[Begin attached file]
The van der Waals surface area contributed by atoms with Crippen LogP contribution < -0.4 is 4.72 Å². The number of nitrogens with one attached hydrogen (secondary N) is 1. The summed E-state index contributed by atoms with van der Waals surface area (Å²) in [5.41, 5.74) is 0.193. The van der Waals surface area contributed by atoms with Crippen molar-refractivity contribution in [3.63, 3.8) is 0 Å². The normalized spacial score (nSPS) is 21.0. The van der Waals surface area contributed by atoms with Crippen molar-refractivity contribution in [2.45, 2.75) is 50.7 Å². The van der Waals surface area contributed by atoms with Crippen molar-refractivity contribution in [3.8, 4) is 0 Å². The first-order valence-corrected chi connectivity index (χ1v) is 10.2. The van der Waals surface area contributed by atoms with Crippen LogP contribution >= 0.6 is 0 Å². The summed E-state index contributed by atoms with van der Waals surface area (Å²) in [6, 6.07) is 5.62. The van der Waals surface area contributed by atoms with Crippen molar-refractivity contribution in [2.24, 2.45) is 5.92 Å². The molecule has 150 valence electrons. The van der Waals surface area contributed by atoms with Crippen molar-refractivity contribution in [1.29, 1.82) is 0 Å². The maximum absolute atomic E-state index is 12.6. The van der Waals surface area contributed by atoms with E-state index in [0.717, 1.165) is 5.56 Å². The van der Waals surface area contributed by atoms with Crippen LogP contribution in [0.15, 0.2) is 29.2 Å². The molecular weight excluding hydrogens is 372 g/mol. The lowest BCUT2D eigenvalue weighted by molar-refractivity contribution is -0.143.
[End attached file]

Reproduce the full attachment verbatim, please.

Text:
The van der Waals surface area contributed by atoms with Crippen LogP contribution < -0.4 is 4.72 Å². The number of nitrogens with one attached hydrogen (secondary N) is 1. The summed E-state index contributed by atoms with van der Waals surface area (Å²) in [5.41, 5.74) is 0.193. The van der Waals surface area contributed by atoms with Crippen molar-refractivity contribution in [3.63, 3.8) is 0 Å². The normalized spacial score (nSPS) is 21.0. The van der Waals surface area contributed by atoms with Crippen molar-refractivity contribution in [2.45, 2.75) is 50.7 Å². The van der Waals surface area contributed by atoms with Crippen molar-refractivity contribution in [3.8, 4) is 0 Å². The first-order valence-corrected chi connectivity index (χ1v) is 10.2. The van der Waals surface area contributed by atoms with Crippen LogP contribution >= 0.6 is 0 Å². The summed E-state index contributed by atoms with van der Waals surface area (Å²) in [6, 6.07) is 5.62. The van der Waals surface area contributed by atoms with Crippen molar-refractivity contribution in [2.24, 2.45) is 5.92 Å². The molecule has 150 valence electrons. The van der Waals surface area contributed by atoms with Crippen molar-refractivity contribution in [1.29, 1.82) is 0 Å². The maximum absolute atomic E-state index is 12.6. The van der Waals surface area contributed by atoms with E-state index in [0.717, 1.165) is 5.56 Å². The van der Waals surface area contributed by atoms with Crippen LogP contribution in [0.15, 0.2) is 29.2 Å². The molecular weight excluding hydrogens is 372 g/mol. The lowest BCUT2D eigenvalue weighted by molar-refractivity contribution is -0.143.